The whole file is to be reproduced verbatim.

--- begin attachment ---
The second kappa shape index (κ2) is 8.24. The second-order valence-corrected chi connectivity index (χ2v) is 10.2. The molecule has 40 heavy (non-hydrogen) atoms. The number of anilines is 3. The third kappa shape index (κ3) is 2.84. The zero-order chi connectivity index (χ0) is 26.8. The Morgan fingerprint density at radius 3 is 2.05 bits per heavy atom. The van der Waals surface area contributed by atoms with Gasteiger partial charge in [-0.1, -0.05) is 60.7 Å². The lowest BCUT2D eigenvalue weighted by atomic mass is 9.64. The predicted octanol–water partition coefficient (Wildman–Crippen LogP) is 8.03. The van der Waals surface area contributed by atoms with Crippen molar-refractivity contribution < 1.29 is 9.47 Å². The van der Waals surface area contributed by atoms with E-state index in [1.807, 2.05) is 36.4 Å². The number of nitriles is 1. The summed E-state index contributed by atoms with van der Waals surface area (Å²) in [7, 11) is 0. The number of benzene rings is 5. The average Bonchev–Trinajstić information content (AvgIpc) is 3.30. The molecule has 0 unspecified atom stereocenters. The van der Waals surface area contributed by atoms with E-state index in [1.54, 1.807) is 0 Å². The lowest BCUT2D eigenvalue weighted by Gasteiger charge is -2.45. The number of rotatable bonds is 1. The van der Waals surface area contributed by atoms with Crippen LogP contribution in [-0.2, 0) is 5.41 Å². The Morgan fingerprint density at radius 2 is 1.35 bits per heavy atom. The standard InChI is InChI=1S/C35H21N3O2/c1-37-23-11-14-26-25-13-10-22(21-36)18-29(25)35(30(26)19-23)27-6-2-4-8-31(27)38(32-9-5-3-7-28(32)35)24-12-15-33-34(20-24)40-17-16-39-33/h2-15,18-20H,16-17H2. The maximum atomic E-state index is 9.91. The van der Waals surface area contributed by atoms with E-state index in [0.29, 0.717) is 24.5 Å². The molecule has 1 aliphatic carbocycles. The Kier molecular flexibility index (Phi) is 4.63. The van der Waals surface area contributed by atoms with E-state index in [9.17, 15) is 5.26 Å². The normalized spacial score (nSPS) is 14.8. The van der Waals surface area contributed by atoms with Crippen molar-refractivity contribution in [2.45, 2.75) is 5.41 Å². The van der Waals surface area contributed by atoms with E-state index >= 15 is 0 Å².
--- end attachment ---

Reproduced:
The second kappa shape index (κ2) is 8.24. The second-order valence-corrected chi connectivity index (χ2v) is 10.2. The molecule has 40 heavy (non-hydrogen) atoms. The number of anilines is 3. The third kappa shape index (κ3) is 2.84. The zero-order chi connectivity index (χ0) is 26.8. The Morgan fingerprint density at radius 3 is 2.05 bits per heavy atom. The van der Waals surface area contributed by atoms with Gasteiger partial charge in [-0.1, -0.05) is 60.7 Å². The lowest BCUT2D eigenvalue weighted by atomic mass is 9.64. The predicted octanol–water partition coefficient (Wildman–Crippen LogP) is 8.03. The van der Waals surface area contributed by atoms with Crippen molar-refractivity contribution < 1.29 is 9.47 Å². The van der Waals surface area contributed by atoms with E-state index in [1.807, 2.05) is 36.4 Å². The number of nitriles is 1. The summed E-state index contributed by atoms with van der Waals surface area (Å²) in [7, 11) is 0. The number of benzene rings is 5. The average Bonchev–Trinajstić information content (AvgIpc) is 3.30. The molecule has 0 unspecified atom stereocenters. The van der Waals surface area contributed by atoms with E-state index in [1.54, 1.807) is 0 Å². The lowest BCUT2D eigenvalue weighted by Gasteiger charge is -2.45. The number of rotatable bonds is 1. The van der Waals surface area contributed by atoms with Crippen LogP contribution in [-0.2, 0) is 5.41 Å². The Morgan fingerprint density at radius 2 is 1.35 bits per heavy atom. The standard InChI is InChI=1S/C35H21N3O2/c1-37-23-11-14-26-25-13-10-22(21-36)18-29(25)35(30(26)19-23)27-6-2-4-8-31(27)38(32-9-5-3-7-28(32)35)24-12-15-33-34(20-24)40-17-16-39-33/h2-15,18-20H,16-17H2. The maximum atomic E-state index is 9.91. The van der Waals surface area contributed by atoms with E-state index in [0.29, 0.717) is 24.5 Å². The molecule has 1 aliphatic carbocycles. The Kier molecular flexibility index (Phi) is 4.63. The van der Waals surface area contributed by atoms with E-state index in [9.17, 15) is 5.26 Å². The normalized spacial score (nSPS) is 14.8. The van der Waals surface area contributed by atoms with Crippen molar-refractivity contribution in [2.45, 2.75) is 5.41 Å². The van der Waals surface area contributed by atoms with E-state index >= 15 is 0 Å².